Monday, June 10, 2013

Are You or Aren't You?

I saw a post on tumblr that kind of made me angry. A bit. I don't have the link to the original, but the first two lines were as follows (and in this format):
  • You are not a sociopath just because your favorite character is.
  • You are not a psychopath just because your favorite character is.
Ok, valid points, guys. This is entirely true. I just feel that before we so cruelly cut down people who identify with fucked up people like Sherlock Holmes (in any incarnation), Hannibal, Dr Who, the guys on Supernatural or any of the others we should take a step back and consider those people's feelings. For instance, I know that I am not a sociopath (although to be fair I've been called that by more than one person). I do have awkward social tendencies and a memory for detail that at times puts me in embarrassing or awkward situations. These things make me relate to Sherlock just a smidge. (Also the part where I'm a grown-ass-person who does have long sulks and temper tantrums because she feels like people aren't listening to her.)

I feel like calling people out who identify with these types of characters is just kind of mean. I mean, of course you shouldn't want to be a psychopath, but if you feel like one maybe posting about it on the Internet is some kind of therapy for you. (This is the part where I know I'm not a sociopath- I have tons of empathy for underdogs.)

I don't know. Maybe I'm wrong. Or maybe I took that tumblr post in an entirely wrong way- maybe they weren't even talking about Sherlock. But it relates to a conversation I recently had with a friend who was talking about how every blogger seems to say in their bio that they have social anxiety and are awkward when they aren't online and have no friends offline, but online they are huge web presences. And as much as I agree with her, there are a ton of people claiming certain disorders recently that I've started to wonder who is just playing along and who really has them, I have to defend my peeps. You see, I DO have social anxiety and I HAVE struggled with it. I used to not be able to leave my house and it's taken many many years to get where I am now. I still have days where I can't look other people in the eye because of nerves.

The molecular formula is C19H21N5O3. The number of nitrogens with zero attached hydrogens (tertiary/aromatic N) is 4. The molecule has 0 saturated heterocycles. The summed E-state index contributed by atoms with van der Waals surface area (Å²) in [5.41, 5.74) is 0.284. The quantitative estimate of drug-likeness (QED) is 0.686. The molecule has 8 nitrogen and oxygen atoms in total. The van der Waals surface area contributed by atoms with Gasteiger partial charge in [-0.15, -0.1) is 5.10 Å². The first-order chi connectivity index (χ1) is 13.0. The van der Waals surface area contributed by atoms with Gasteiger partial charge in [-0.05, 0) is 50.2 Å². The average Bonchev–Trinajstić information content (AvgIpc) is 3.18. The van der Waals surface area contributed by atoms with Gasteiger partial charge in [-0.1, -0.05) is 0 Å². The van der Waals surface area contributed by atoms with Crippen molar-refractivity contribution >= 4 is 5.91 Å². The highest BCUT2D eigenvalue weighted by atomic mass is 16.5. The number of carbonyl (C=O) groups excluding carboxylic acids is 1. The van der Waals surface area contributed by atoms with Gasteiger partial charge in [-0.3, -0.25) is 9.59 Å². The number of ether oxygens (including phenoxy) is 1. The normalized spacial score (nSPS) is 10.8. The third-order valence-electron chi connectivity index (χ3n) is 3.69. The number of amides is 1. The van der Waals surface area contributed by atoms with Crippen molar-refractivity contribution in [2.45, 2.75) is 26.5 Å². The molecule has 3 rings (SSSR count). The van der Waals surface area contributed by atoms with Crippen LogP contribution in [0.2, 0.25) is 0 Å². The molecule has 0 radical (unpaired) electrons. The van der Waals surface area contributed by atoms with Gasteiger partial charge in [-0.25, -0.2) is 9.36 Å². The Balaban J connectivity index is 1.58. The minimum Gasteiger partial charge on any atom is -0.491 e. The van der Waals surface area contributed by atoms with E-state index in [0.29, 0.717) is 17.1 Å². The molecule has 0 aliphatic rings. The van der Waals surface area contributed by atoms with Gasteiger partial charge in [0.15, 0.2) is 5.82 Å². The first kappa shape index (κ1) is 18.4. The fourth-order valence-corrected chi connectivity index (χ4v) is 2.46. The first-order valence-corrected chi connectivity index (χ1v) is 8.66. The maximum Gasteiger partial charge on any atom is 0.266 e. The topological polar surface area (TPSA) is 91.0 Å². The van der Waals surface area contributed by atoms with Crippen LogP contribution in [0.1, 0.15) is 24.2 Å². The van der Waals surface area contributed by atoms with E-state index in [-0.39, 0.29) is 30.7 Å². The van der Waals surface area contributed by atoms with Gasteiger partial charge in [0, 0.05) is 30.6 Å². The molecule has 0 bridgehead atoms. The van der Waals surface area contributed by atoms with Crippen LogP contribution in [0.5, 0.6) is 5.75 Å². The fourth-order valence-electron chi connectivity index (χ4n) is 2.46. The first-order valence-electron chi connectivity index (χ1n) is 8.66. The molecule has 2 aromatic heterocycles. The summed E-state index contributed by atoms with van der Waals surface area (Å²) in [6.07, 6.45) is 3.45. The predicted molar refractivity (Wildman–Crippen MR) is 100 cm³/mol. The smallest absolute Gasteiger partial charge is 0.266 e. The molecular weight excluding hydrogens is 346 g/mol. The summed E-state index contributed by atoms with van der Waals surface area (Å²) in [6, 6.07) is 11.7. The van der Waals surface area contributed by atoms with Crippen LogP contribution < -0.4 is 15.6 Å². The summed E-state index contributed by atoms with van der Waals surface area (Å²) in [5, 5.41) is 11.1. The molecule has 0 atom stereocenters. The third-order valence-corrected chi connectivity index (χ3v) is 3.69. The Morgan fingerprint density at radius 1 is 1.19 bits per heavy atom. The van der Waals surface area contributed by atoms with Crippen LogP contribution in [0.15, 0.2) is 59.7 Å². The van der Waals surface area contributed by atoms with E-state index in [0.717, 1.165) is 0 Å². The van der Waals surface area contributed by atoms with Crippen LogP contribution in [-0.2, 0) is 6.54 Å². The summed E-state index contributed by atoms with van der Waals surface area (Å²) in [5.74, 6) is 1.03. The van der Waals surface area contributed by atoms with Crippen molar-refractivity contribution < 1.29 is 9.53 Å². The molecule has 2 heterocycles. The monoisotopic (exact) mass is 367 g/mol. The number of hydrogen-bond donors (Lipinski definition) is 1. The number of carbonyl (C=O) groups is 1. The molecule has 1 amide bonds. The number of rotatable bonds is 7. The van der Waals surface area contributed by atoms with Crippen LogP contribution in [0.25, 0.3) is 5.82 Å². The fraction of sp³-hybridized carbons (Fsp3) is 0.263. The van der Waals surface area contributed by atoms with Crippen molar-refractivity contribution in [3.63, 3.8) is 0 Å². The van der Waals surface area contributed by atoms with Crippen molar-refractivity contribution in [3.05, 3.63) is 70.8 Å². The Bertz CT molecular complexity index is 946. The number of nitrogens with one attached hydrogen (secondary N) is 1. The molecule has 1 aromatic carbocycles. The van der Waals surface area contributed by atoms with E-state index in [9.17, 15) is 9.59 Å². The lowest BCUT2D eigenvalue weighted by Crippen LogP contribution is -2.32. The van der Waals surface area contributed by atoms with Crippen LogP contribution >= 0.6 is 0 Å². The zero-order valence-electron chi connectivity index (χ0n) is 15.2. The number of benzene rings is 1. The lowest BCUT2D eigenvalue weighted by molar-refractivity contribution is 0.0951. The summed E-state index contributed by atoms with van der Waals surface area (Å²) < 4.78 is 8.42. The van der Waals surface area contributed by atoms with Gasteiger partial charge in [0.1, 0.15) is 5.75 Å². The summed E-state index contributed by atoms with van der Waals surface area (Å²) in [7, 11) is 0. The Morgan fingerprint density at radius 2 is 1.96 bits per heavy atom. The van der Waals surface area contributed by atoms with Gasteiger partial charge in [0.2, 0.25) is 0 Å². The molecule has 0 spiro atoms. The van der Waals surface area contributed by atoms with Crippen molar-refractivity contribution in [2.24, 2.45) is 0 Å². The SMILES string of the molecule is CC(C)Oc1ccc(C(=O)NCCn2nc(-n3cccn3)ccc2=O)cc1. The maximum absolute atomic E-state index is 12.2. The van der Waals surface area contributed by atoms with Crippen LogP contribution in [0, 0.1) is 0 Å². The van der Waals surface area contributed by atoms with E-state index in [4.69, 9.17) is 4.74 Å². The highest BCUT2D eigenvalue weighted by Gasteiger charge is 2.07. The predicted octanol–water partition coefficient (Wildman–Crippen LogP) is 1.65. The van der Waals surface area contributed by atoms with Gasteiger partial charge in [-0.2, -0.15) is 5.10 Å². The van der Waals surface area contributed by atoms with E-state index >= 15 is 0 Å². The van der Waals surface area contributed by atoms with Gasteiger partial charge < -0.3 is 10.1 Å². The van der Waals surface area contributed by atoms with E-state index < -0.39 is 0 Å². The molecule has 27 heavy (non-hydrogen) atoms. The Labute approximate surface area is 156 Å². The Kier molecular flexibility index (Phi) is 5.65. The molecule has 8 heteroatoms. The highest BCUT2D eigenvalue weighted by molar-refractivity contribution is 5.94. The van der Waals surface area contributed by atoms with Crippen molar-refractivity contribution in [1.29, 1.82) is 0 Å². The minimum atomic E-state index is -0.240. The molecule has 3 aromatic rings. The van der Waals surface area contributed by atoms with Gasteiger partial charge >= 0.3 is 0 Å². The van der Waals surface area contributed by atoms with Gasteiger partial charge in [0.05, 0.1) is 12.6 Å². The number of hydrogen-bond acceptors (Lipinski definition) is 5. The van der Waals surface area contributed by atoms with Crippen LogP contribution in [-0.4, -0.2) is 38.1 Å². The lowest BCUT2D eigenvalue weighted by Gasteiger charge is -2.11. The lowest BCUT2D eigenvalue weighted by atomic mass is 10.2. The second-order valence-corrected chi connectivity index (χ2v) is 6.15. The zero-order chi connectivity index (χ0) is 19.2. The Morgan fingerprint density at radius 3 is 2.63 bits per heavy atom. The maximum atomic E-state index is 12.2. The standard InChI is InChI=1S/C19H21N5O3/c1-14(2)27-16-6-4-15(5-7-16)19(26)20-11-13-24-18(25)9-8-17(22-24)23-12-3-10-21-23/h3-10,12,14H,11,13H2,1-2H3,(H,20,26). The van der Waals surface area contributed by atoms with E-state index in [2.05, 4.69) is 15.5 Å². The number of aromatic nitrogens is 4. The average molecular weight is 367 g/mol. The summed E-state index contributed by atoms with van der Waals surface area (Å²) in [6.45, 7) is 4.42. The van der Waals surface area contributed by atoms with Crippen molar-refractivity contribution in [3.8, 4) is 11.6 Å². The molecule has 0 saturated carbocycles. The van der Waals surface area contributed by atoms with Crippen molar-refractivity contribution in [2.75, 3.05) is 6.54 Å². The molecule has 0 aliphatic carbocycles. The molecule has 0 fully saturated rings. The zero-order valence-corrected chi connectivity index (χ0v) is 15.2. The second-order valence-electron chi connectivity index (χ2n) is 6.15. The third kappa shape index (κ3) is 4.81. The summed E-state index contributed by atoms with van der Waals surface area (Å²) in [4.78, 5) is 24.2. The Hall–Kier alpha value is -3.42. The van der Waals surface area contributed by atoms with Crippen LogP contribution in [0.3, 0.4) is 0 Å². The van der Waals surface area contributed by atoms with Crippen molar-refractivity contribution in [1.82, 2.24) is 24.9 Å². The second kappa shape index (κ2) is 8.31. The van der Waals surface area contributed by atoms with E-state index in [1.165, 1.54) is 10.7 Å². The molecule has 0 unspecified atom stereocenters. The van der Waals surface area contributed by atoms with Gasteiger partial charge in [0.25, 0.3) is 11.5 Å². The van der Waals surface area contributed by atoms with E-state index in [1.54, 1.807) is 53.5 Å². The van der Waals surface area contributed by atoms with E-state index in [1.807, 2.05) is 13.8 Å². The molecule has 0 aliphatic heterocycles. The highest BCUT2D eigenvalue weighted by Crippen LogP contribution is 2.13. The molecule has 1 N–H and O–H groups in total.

I think what a lot of people forget is that with the invention of the internet, the world became lots and lots smaller. People are connected now in ways we never thought we'd be. So yes, some people do exaggerate characteristics, build online personas that are "not good", and I do think there is a little bit of "it's trendy to be mental" going around. BUT but but but, to some degree you should take into consideration how connected we all are.

Example: When I was younger, I didn't know more than two other people who wore vintage/second hand clothes like me (or like I did before I learned how to sew). One was older by two years and one was in my grade (she liked to sew, too). Now, thanks to the Internet, I'm seeing TONS of girls in docs and vintage dresses and part of me wants to scream - "I've been doing that since I was twelve! Before it was trendy, dammit!" - but I realize that... maybe they were, too, but because we didn't have the internet then, we didn't know each other. We didn't realize there ARE other people out there like us. In the wide world where we isolate ourselves in our own heads, we forget that no idea or person is truly truly unique and original. Everything has been done before.

So before you bash someone because you think they are faking a disorder, or maybe because their problems hit too close to yours and you'd rather them be a fake, maybe you should think for a second that perhaps this person is telling the truth. Maybe this person needs some help or a friend just like them (maybe just like you). I wish that people would get along better. I really, really do.

Am I awesome because Party Poison is? No. I would be awesome anyway.


  1. Good points, buddy. A valuable post.

  2. This is beautifully written. I know I have often pondered the personality profiles of bloggers--because in real life I too am a bit of an introvert.